In this article we continue an overview of different types of securities. In previous articles we presented government, corporate investment-grade and corporate speculative-grade bonds. Here, we present a hybrid investment instrument, preferred shares, or preferreds for short, which combines features of both bonds and stocks.
Most preferred shares have a fixed dividend payment which makes them similar to bonds and attractive for investors. The dividend is specified as a percentage of the par value, where the par value is usually the price at which the preferred share is issued at. Sometimes, dividends on preferred shares are of a floating type and change with changing benchmark interest rates.
Preferreds have priority over common stock in the payment of dividends: the company must pay the dividends on a preferred stock before paying any dividends on common stock, although this priority does not assure the payment of any dividends. In terms of dividends, preferreds can be cumulative or noncumulative. Cumulative preferreds accumulate dividends that the company failed to pay before the stated date. Noncumulative, or straight, preferred shares lose any dividends which have not been received within the designated payment period.
Sometimes companies defer payment of dividends which bear fewer consequences for their credit ratings as compared to a failure to pay a bond coupon which leads to a default. This is why preferred shares are considered higher risk to the investor than bonds.
In terms of rights to their share of the company’s assets, preferred shares rank below bonds but more senior to common shares. Other features of preferreds that may be available in certain instances include convertibility into common stock and callability. The latter means that the company issuing the preferred share, at its discretion, may redeem or prematurely buy back the preferred share issue. Some preferred shares have special voting rights to approve extraordinary events (such as new share issues or approval of mergers and acquisitions) or to elect directors, but most preferreds do not participate in voting.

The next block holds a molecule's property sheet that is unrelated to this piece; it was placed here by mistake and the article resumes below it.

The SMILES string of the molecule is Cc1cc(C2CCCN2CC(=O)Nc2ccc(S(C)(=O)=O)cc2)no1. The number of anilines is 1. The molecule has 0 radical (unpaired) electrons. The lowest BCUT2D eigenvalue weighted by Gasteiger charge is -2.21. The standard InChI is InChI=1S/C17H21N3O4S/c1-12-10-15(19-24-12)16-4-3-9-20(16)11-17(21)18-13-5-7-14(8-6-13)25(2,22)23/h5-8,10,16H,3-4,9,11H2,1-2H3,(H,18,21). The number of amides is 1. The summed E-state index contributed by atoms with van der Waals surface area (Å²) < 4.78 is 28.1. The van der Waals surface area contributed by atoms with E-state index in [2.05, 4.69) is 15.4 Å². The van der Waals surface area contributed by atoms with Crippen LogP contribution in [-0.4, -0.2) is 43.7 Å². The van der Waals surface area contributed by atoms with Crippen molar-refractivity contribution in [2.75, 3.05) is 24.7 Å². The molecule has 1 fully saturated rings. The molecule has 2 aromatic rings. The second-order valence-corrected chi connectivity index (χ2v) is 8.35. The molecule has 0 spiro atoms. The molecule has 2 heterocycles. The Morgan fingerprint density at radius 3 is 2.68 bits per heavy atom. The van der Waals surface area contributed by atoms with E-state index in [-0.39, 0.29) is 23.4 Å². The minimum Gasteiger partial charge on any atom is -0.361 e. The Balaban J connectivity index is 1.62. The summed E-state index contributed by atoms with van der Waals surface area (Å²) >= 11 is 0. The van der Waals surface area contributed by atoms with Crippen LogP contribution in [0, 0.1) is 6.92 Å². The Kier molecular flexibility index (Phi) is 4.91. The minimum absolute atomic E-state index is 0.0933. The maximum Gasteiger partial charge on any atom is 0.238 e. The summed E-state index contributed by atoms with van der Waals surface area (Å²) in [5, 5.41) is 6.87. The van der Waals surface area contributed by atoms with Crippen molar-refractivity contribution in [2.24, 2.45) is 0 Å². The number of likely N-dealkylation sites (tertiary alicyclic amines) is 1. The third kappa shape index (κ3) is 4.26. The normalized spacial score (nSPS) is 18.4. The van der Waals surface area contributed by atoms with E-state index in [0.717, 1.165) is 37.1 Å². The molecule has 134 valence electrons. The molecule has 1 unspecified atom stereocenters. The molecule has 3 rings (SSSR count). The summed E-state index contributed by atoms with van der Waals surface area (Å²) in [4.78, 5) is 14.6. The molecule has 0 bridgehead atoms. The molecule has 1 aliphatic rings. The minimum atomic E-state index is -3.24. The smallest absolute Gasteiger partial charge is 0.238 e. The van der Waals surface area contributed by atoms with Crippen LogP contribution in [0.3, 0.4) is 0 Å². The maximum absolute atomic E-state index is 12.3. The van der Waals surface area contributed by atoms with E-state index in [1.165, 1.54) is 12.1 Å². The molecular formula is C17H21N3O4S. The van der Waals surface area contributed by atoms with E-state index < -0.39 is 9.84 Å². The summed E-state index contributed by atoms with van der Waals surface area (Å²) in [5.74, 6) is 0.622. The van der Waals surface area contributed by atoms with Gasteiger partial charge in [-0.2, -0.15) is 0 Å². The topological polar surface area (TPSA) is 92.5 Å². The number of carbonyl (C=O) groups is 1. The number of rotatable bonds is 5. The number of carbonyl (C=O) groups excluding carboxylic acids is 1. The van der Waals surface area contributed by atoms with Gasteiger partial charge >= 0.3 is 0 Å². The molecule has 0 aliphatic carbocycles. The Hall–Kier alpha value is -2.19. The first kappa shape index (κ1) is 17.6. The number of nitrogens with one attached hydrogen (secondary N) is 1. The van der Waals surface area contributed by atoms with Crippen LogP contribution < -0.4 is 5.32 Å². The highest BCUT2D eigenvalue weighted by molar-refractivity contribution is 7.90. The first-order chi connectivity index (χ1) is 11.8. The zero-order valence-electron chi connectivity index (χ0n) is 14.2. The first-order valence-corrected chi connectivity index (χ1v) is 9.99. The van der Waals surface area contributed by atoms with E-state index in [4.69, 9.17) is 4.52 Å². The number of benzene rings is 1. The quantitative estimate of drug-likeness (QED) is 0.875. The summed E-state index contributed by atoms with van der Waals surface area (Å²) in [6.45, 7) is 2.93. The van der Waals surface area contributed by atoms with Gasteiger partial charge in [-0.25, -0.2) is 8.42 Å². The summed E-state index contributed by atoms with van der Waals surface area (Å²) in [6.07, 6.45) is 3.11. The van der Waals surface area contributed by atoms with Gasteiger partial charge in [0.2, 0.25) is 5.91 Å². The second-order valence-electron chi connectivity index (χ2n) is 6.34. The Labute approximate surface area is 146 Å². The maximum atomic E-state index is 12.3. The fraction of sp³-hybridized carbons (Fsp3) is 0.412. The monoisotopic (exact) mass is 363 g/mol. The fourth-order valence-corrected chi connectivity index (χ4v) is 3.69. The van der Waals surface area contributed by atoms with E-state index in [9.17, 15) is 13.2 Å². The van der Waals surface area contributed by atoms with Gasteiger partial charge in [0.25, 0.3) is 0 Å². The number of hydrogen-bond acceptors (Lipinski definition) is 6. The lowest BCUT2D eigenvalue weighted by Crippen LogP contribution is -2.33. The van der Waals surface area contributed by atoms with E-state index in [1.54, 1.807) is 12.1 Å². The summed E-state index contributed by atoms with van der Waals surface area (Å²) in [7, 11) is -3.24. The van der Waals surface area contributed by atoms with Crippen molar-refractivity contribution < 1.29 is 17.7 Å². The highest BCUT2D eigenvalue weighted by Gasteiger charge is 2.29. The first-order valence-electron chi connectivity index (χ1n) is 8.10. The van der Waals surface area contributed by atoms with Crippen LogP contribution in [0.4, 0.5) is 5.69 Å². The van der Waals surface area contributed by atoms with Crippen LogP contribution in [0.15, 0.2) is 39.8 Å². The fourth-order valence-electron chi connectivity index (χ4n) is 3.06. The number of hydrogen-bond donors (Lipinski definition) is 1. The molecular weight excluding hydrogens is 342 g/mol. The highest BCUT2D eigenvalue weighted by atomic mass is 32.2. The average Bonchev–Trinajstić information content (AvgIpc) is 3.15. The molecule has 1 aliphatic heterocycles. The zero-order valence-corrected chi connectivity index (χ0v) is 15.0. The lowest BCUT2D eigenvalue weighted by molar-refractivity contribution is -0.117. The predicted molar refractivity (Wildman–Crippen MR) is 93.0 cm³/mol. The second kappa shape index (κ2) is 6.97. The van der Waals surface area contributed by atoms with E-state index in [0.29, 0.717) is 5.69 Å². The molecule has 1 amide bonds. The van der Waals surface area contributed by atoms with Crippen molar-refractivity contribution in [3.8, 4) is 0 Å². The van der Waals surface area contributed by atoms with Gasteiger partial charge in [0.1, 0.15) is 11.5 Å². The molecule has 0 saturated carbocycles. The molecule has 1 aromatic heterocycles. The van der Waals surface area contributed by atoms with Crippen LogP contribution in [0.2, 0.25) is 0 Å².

In Canada, preferreds occupy a significant share of capital markets. One of the reasons for the popularity of preferreds in Canada is preferential tax treatment of dividend income as compared to interest income. Because of this, some Canadian investors, who invest in fixed-income securities, choose preferreds.
In 2013, the Canadian preferred shares market had some tough times and posted its first negative returns after several positive years (see the table). For 2013, the S&P/TSX Preferred Shares Index had a total return of -2.6%, as compared to a 13.0% total return for the S&P/TSX Composite index. The decline in preferred stocks started in the middle of the year with the onset of expectations that the US Federal Reserve would start tapering its Quantitative Easing program. This brought down the prices of fixed income instruments including preferred shares. If the current low interest rate environment continues, this may reduce yields and correspondingly raise prices of preferred shares.
Investing in preferred shares takes time and skill. According to investment bank Raymond James, in 2014, many of the preferred shares issued by top-quality banks and insurance companies may be redeemed. Those are so-called fixed-resets or preferred shares that have a dividend rate reset every five years, when the shares can also be redeemed at the issuer’s discretion. The investment bank suggests that investors beware of preferred shares index funds (ETFs) this year because ETFs may start acquiring riskier preferreds due to the limited supply of higher quality preferreds.
Michael Zienchuk, MBA, CIM
Investment Advisor, Credential Securities Inc.
Manager, Wealth Strategies Group
Ukrainian Credit Union
Mutual funds and other securities are offered through Credential Securities Inc. Commissions, trailing commissions, management fees and expenses all may be associated with mutual fund investments. Please read the prospectus before investing. Unless otherwise stated, mutual funds and other securities are not insured nor guaranteed, their values change frequently, and past performance may not be repeated. The information contained in this article was obtained from sources believed to be reliable; however, we cannot guarantee that it is accurate or complete. This article is provided as a general source of information and should not be considered personal investment advice or solicitation to buy or sell any mutual funds and other securities. The views expressed are those of the author and not necessarily those of Credential Securities Inc.®. Credential is a registered mark owned by Credential Financial Inc. and is used under licence. Credential Securities Inc. is a Member of the Canadian Investor Protection Fund.